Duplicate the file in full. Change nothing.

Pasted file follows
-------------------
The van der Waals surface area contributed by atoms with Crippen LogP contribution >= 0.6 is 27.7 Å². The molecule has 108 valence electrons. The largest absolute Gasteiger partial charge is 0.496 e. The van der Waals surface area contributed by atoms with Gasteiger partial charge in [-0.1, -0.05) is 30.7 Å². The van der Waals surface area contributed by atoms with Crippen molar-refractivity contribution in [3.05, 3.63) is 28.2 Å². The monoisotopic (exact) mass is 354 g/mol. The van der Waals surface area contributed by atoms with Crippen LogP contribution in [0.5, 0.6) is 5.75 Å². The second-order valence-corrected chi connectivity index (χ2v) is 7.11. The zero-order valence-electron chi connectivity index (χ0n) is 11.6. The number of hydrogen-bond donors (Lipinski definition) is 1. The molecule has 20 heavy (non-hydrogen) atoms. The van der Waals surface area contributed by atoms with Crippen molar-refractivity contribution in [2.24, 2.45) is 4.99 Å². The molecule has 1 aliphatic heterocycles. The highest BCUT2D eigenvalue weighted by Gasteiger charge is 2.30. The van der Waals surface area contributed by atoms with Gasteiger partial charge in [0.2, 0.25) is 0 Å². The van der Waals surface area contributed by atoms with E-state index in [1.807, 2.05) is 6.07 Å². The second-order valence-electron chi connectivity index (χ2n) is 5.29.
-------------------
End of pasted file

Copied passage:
The van der Waals surface area contributed by atoms with Crippen LogP contribution >= 0.6 is 27.7 Å². The molecule has 108 valence electrons. The largest absolute Gasteiger partial charge is 0.496 e. The van der Waals surface area contributed by atoms with Gasteiger partial charge in [-0.1, -0.05) is 30.7 Å². The van der Waals surface area contributed by atoms with Crippen molar-refractivity contribution in [3.05, 3.63) is 28.2 Å². The monoisotopic (exact) mass is 354 g/mol. The van der Waals surface area contributed by atoms with Crippen LogP contribution in [0.5, 0.6) is 5.75 Å². The second-order valence-corrected chi connectivity index (χ2v) is 7.11. The zero-order valence-electron chi connectivity index (χ0n) is 11.6. The number of hydrogen-bond donors (Lipinski definition) is 1. The molecule has 20 heavy (non-hydrogen) atoms. The van der Waals surface area contributed by atoms with Crippen molar-refractivity contribution in [2.24, 2.45) is 4.99 Å². The molecule has 1 aliphatic heterocycles. The highest BCUT2D eigenvalue weighted by Gasteiger charge is 2.30. The van der Waals surface area contributed by atoms with Gasteiger partial charge in [0.2, 0.25) is 0 Å². The van der Waals surface area contributed by atoms with E-state index in [1.807, 2.05) is 6.07 Å². The second-order valence-electron chi connectivity index (χ2n) is 5.29.